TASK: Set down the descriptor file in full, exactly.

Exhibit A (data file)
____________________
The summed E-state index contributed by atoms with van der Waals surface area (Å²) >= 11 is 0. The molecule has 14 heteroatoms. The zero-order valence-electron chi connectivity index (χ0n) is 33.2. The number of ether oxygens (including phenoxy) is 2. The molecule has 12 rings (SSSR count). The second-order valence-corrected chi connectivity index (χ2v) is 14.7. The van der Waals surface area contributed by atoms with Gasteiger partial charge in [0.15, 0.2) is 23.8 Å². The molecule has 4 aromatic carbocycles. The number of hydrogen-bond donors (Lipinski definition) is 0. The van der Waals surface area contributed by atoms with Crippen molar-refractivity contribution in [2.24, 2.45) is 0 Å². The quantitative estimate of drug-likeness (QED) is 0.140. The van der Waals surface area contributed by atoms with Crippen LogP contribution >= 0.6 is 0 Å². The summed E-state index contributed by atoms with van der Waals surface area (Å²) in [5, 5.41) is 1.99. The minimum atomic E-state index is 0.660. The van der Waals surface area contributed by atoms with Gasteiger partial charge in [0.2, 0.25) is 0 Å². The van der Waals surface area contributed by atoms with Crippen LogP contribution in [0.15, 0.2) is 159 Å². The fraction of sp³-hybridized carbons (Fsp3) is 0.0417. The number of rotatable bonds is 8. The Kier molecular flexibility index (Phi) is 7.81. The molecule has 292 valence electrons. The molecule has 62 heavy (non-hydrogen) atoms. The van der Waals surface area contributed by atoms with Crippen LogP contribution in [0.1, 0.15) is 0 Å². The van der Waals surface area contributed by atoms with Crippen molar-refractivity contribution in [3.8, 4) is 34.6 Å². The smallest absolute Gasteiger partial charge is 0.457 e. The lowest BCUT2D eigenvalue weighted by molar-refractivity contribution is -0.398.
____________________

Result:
The summed E-state index contributed by atoms with van der Waals surface area (Å²) >= 11 is 0. The molecule has 14 heteroatoms. The zero-order valence-electron chi connectivity index (χ0n) is 33.2. The number of ether oxygens (including phenoxy) is 2. The molecule has 12 rings (SSSR count). The second-order valence-corrected chi connectivity index (χ2v) is 14.7. The van der Waals surface area contributed by atoms with Gasteiger partial charge in [0.15, 0.2) is 23.8 Å². The molecule has 4 aromatic carbocycles. The number of hydrogen-bond donors (Lipinski definition) is 0. The van der Waals surface area contributed by atoms with Crippen molar-refractivity contribution in [2.24, 2.45) is 0 Å². The quantitative estimate of drug-likeness (QED) is 0.140. The van der Waals surface area contributed by atoms with Crippen LogP contribution >= 0.6 is 0 Å². The summed E-state index contributed by atoms with van der Waals surface area (Å²) in [5, 5.41) is 1.99. The minimum atomic E-state index is 0.660. The van der Waals surface area contributed by atoms with Gasteiger partial charge in [0.2, 0.25) is 0 Å². The van der Waals surface area contributed by atoms with Crippen LogP contribution in [0.15, 0.2) is 159 Å². The fraction of sp³-hybridized carbons (Fsp3) is 0.0417. The number of rotatable bonds is 8. The Kier molecular flexibility index (Phi) is 7.81. The molecule has 292 valence electrons. The molecule has 62 heavy (non-hydrogen) atoms. The van der Waals surface area contributed by atoms with Crippen LogP contribution in [0.1, 0.15) is 0 Å². The van der Waals surface area contributed by atoms with Crippen molar-refractivity contribution in [3.8, 4) is 34.6 Å². The smallest absolute Gasteiger partial charge is 0.457 e. The lowest BCUT2D eigenvalue weighted by molar-refractivity contribution is -0.398.